Fortunately, her baby didn’t also develop tetanus, even though the family refused a recommended dose of tetanus immunoglobulin that could prevent neonatal tetanus from developing.

Surprisingly, after this incident, only 12% of community members agreed to be vaccinated with a tetanus vaccine. One pregnant woman even refused to get vaccinated. This is even less than the response to the Ohio measles outbreak in 2014, when up to 28% of unvaccinated Amish members got vaccinated with an MMR vaccine.

Neonatal Tetanus

An 8-day old baby with neonatal tetanus born to an unvaccinated mother.
An 8-day old baby with neonatal tetanus born to an unvaccinated mother. (CC BY 3.0)

In addition to obstetric tetanus, getting tetanus during or right after a pregnancy, neonatal tetanus is a big concern for unvaccinated mothers. Just like if their mothers don’t get a flu or pertussis containing vaccine, without a tetanus vaccine, newborn babies don’t get any passive immunity and protection against tetanus.

In 2015, 34,019 newborns died from neonatal tetanus worldwide. Amazingly, that is down from 787,000 newborns in 1988 “through immunization of children, mothers, other women of reproductive age (WRA) and promotion of more hygienic deliveries and cord care practices.”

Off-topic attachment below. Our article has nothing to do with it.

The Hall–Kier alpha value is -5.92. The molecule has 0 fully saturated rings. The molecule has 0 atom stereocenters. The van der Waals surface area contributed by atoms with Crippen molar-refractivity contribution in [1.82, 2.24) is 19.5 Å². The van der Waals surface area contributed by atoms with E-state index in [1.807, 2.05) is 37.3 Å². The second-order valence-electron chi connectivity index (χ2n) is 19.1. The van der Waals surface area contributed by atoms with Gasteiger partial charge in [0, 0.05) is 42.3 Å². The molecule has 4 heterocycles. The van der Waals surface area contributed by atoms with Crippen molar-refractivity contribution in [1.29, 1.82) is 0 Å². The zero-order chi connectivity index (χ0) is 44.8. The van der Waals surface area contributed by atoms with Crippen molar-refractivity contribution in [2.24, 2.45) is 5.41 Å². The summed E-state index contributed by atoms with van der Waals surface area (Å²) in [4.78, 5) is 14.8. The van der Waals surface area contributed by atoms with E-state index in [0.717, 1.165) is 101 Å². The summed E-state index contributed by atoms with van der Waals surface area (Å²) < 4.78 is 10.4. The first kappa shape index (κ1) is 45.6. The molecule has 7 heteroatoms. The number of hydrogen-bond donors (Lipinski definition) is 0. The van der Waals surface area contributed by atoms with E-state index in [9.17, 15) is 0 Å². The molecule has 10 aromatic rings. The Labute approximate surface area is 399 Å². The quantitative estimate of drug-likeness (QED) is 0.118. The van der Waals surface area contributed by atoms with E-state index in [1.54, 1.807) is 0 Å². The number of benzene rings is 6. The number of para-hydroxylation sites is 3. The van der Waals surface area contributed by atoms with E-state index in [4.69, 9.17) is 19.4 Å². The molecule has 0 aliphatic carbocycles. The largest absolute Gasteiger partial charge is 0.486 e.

It is not all about hygiene though. Tetanus spores are everywhere. For example, in the Kentucky case, the CDC found no evidence of “birth trauma, unsterile conditions, or other complications.”

In Montana, the baby of an unvaccinated mother developed tetanus that was linked to a non-sterile clay that was given to them by a midwife for home umbilical cord care.

Fortunately, these kinds of cases are rare. There have probably been less than 40 cases of neonatal tetanus since the early 1970s, and only two since 1989, but they should still be a reminder of what could happen if we stop getting vaccinated.

Risky Umbilical Cord Practices

Adding to the risk of getting tetanus, the same moms who aren’t getting vaccinated and protected may be following unsafe umbilical cord care practices.

“…tetanus in neonates can result from umbilical cord colonization, particularly in countries with limited resources. This infection results from contamination of the umbilical separation site by Clostridium tetani acquired from a nonsterile device used to separate the umbilical cord during the peripartum period or from application of unhygienic substances to the cord stump.”

AAP – Umbilical Cord Care in the Newborn Infant – 2016

In countries that are still combating neonatal tetanus, we hear of mothers in rural areas  putting herbs, herbal pastes, chalk, powders, clay, oils, and even butter on their baby’s umbilical cord.

These natural substances are certainly not safer than more standard care, as they can be contaminated with something else that is natural – tetanus spores.

What natural things, and risky, things can you see recommended for umbilical cord care in developed countries? How about honey, goldenseal powder, Frankincense and myrrh oil, and Aztec Healing Clay?